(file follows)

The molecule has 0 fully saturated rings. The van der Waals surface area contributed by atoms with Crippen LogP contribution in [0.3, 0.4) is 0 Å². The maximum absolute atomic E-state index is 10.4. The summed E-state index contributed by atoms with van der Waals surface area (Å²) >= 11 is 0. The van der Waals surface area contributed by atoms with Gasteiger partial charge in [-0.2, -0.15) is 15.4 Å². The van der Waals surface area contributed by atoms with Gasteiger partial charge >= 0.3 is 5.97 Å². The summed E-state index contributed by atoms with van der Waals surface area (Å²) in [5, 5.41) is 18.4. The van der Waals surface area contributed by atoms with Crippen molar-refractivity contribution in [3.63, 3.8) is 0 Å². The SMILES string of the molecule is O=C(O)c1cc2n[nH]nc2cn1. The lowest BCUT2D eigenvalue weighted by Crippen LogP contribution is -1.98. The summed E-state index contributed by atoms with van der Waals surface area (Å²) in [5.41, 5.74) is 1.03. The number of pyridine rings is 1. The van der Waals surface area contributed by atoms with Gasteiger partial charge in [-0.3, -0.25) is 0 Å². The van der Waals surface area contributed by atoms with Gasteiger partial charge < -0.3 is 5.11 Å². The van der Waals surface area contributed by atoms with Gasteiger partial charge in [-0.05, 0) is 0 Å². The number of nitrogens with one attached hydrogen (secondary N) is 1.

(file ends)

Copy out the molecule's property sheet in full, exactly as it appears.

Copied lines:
The molecule has 0 fully saturated rings. The van der Waals surface area contributed by atoms with Crippen LogP contribution in [0.3, 0.4) is 0 Å². The maximum absolute atomic E-state index is 10.4. The summed E-state index contributed by atoms with van der Waals surface area (Å²) >= 11 is 0. The van der Waals surface area contributed by atoms with Gasteiger partial charge in [-0.2, -0.15) is 15.4 Å². The van der Waals surface area contributed by atoms with Gasteiger partial charge >= 0.3 is 5.97 Å². The summed E-state index contributed by atoms with van der Waals surface area (Å²) in [5, 5.41) is 18.4. The van der Waals surface area contributed by atoms with Crippen molar-refractivity contribution in [3.63, 3.8) is 0 Å². The SMILES string of the molecule is O=C(O)c1cc2n[nH]nc2cn1. The lowest BCUT2D eigenvalue weighted by Crippen LogP contribution is -1.98. The summed E-state index contributed by atoms with van der Waals surface area (Å²) in [5.41, 5.74) is 1.03. The number of pyridine rings is 1. The van der Waals surface area contributed by atoms with Gasteiger partial charge in [-0.3, -0.25) is 0 Å². The van der Waals surface area contributed by atoms with Gasteiger partial charge < -0.3 is 5.11 Å². The van der Waals surface area contributed by atoms with Gasteiger partial charge in [-0.05, 0) is 0 Å². The number of nitrogens with one attached hydrogen (secondary N) is 1.